I Never Said That!
Listen to my blog entry here.
I just finished meeting with Ryan Sexton, our web page programmer. He and I are working out the best way to display our new Podcast Interview Series. Ryan suggested that we offer a podcast player to visitors who may not have one. It’s just saves a step in the process of listening to the Podcast Interviews. I saw the one he designed today, and it’s easy to use. Magazine subscribers will have exclusive access to the Podcast Interviews for seven days, then the interviews will be available to everyone who’s an AdjunctNation.com Family member.
Yesterday I interviewed author Marc Bousquet. We talked about his book How the University Works for almost an hour. I’ll trim down the interview, and it will be posted later in the Spring. Something happened in the course of that interview that has happened to me only a handful of times in the almost 20 years I have been interviewing people for Adjunct Advocate. I asked a question about something Bousquet had written, and he replied that he never wrote it. When I read him the lines I’d highlighted in his book, he was clearly taken aback.
The text came from page 47: “That is, in re-creating jobs out of piece-work done by the contingent workforce, we address with one stroke the problems experienced by everyone else: tenure-stream faculty benefit because eliminating cheap teaching raises the price of experienced teaching and reinstalls the value of research in pedagogy; undergraduates benefit by receiving experienced, secure faculty (who “do knowledge” rather than “provide information”) in the first two years, when they are most vulnerable.” I asked him to comment on the notion that “secure faculty” i.e. full-time faculty “do knowledge,” while nontenure-track faculty “provide information.”
The note I made in my copy of the book was that the author was “struggling to find a difference between full-time and part-time faculty.” I believe there are plenty of non-secure faculty who “do knowledge,” and plenty of secure faculty for whom teaching is little more than providing information. I was curious to know what he thought. Unfortunately, claiming never to have written or said something is rarely the right answer, even if it’s the truth. I have had the unpleasant experience of having been misquoted by journalists enough times to realize that when the misquotes come up later (journalists invariable use each other’s work), I simply focus on the substance of the question, and not whether I said it or not. The strategy usually works pretty well.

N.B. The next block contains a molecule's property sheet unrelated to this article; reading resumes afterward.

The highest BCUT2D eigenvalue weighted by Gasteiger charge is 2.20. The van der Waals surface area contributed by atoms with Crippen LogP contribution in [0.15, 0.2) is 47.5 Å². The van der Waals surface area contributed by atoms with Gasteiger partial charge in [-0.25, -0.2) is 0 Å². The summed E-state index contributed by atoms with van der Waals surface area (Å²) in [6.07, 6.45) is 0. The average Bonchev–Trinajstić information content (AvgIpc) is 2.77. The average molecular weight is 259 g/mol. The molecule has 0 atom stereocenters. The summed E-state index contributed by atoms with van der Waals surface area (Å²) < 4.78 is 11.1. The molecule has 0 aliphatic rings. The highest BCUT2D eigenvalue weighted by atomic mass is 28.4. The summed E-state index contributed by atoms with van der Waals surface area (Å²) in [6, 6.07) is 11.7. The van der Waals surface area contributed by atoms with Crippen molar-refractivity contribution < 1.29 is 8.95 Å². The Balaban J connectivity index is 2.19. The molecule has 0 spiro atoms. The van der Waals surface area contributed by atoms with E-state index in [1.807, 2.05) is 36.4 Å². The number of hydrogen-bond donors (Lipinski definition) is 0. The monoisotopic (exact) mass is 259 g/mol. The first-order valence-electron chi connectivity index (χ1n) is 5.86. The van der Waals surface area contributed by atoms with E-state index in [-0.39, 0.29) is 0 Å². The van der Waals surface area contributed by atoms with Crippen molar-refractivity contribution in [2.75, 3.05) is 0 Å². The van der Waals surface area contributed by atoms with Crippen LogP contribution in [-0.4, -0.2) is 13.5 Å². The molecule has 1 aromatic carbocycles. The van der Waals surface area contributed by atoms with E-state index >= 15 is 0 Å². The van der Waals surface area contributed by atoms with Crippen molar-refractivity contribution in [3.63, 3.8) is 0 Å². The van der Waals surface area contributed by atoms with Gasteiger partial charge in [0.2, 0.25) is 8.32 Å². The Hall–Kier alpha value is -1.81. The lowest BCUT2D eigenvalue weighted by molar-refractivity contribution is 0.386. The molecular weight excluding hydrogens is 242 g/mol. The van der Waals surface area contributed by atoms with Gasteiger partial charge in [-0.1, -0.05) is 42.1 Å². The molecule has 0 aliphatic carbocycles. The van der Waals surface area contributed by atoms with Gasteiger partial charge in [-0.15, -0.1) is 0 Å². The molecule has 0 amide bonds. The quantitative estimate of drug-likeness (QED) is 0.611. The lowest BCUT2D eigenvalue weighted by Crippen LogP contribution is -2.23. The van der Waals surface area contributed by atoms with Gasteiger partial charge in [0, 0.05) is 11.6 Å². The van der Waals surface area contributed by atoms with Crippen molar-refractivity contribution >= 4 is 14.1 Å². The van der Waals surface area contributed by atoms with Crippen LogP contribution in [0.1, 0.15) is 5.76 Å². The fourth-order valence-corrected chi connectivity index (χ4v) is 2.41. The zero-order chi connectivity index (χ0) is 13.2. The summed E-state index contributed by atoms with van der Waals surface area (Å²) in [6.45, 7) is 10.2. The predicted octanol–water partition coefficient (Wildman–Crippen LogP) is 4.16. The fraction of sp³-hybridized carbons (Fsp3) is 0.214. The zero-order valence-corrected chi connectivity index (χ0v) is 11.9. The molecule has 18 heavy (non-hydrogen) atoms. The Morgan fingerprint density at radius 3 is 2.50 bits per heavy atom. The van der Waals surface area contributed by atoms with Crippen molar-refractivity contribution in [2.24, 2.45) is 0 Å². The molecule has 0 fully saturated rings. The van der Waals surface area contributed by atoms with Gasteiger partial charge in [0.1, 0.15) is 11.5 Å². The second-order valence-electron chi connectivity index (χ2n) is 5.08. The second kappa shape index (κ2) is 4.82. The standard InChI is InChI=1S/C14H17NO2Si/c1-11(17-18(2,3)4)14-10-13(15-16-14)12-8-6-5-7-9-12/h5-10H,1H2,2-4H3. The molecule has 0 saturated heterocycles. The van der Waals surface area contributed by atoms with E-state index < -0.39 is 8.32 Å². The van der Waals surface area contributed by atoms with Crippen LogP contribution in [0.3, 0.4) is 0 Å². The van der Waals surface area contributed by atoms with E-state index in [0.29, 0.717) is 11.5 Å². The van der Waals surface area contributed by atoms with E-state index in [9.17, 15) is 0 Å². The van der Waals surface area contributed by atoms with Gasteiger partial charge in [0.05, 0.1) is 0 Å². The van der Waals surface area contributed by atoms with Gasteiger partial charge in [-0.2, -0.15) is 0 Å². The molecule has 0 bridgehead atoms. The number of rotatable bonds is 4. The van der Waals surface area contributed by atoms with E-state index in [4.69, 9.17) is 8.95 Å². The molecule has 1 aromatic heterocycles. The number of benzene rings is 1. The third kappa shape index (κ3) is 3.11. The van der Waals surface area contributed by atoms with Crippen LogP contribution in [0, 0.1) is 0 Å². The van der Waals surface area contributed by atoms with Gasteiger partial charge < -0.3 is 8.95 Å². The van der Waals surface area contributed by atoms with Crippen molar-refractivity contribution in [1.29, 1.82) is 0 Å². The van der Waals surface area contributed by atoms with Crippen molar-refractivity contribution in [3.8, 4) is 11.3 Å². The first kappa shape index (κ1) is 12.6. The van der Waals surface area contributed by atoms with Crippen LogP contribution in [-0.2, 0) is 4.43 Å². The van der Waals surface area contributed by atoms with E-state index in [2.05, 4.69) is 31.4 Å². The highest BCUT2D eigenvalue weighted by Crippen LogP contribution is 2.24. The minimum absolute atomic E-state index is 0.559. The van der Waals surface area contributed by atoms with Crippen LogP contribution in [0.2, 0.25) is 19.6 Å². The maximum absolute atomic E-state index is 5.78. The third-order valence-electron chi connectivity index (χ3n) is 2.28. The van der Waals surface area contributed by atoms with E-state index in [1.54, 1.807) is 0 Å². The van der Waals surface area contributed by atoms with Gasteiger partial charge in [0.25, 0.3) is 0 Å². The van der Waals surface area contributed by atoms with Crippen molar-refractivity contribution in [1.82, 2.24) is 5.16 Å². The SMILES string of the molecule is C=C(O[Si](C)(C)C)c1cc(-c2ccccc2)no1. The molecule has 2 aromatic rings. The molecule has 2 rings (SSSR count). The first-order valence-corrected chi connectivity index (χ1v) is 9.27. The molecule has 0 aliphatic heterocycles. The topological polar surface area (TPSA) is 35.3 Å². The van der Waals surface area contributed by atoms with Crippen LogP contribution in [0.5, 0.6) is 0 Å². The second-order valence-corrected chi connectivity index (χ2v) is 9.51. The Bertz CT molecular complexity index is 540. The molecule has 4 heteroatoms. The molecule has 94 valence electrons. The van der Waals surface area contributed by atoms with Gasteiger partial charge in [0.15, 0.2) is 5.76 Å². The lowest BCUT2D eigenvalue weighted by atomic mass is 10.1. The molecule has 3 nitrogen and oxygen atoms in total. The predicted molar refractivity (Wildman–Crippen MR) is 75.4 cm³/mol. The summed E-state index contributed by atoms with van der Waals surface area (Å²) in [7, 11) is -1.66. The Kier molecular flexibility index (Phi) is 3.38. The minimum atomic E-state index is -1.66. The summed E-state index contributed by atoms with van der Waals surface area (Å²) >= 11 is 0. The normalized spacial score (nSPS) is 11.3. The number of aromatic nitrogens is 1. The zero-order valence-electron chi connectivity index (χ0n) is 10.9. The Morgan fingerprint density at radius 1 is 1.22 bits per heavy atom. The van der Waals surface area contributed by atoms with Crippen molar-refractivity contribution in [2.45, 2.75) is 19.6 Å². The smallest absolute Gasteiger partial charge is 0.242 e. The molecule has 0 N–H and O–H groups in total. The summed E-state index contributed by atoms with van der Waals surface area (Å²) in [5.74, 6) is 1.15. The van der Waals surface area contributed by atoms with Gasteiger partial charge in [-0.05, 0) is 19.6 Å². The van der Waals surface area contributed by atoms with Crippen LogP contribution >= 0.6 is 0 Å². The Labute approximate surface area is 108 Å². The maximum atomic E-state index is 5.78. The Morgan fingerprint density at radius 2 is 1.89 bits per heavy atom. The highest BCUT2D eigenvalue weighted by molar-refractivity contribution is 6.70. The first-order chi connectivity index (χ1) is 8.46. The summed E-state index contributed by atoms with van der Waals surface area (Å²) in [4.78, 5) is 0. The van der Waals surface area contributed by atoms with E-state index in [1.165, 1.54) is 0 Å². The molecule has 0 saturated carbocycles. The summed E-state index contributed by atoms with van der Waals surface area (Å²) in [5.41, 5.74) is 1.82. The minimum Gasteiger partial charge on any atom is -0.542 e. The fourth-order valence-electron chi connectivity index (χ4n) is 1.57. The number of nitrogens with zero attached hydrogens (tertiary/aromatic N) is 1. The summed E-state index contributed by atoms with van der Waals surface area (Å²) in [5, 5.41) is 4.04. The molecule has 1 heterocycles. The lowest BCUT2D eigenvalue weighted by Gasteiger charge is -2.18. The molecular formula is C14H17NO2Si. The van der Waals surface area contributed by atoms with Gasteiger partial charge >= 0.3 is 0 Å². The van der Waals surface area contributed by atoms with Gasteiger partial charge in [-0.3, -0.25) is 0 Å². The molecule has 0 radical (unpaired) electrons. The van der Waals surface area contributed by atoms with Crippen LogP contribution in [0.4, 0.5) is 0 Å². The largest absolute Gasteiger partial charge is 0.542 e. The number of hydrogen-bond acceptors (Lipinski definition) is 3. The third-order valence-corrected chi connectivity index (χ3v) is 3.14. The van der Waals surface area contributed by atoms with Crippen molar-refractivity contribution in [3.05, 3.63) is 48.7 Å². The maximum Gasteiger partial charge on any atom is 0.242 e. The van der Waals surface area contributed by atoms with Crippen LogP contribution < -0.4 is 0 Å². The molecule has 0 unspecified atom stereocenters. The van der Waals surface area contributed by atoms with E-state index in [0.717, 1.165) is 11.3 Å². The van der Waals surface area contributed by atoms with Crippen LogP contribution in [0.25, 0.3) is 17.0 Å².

There were plenty of places in Bousquet’s book where I found myself muttering aloud as I read, and jotting in the margins. This is not necessarily a bad thing, in my opinion! He writes that students are likely to be taught by someone who started a “degree but never finished it…and who does not plan to be “working at your institution three years from now.” Further, he writes that a “substantial majority” of contingent faculty are women, and that the majority of administrators are male. The facts are these (some come from the 2006 Education Digest put out by the Department of Education):
- The average part-time faculty member stays at her/his college seven years.
- No study has ever concluded that the average part-time faculty member holds an A.B.D. (the majority of part-timers hold M.A.s and not Ph.D.s).
- Slightly more men than women teach part-time.
- There are slightly more females than males who work in the 186,505 executive/administrative and managerial jobs within higher education.My next interview is with Julie Ivey. She is the co-president of the Palomar College faculty union. She is one of just a handful of women who lead faculty unions in the United States, and she shares her position with a full-time faculty colleague. It’s an interesting arrangement, as the union local is unified. Look for my interview with her later in the Spring, as well.
Finally, I am sending writer Terri Hughes-Lazzall in search of campaign donation records. I’ll tell you a bit more about the assignment as the story develops. Until then, thanks for stopping by and thanks to those who have left their comments!! I am always glad to hear what readers have to say.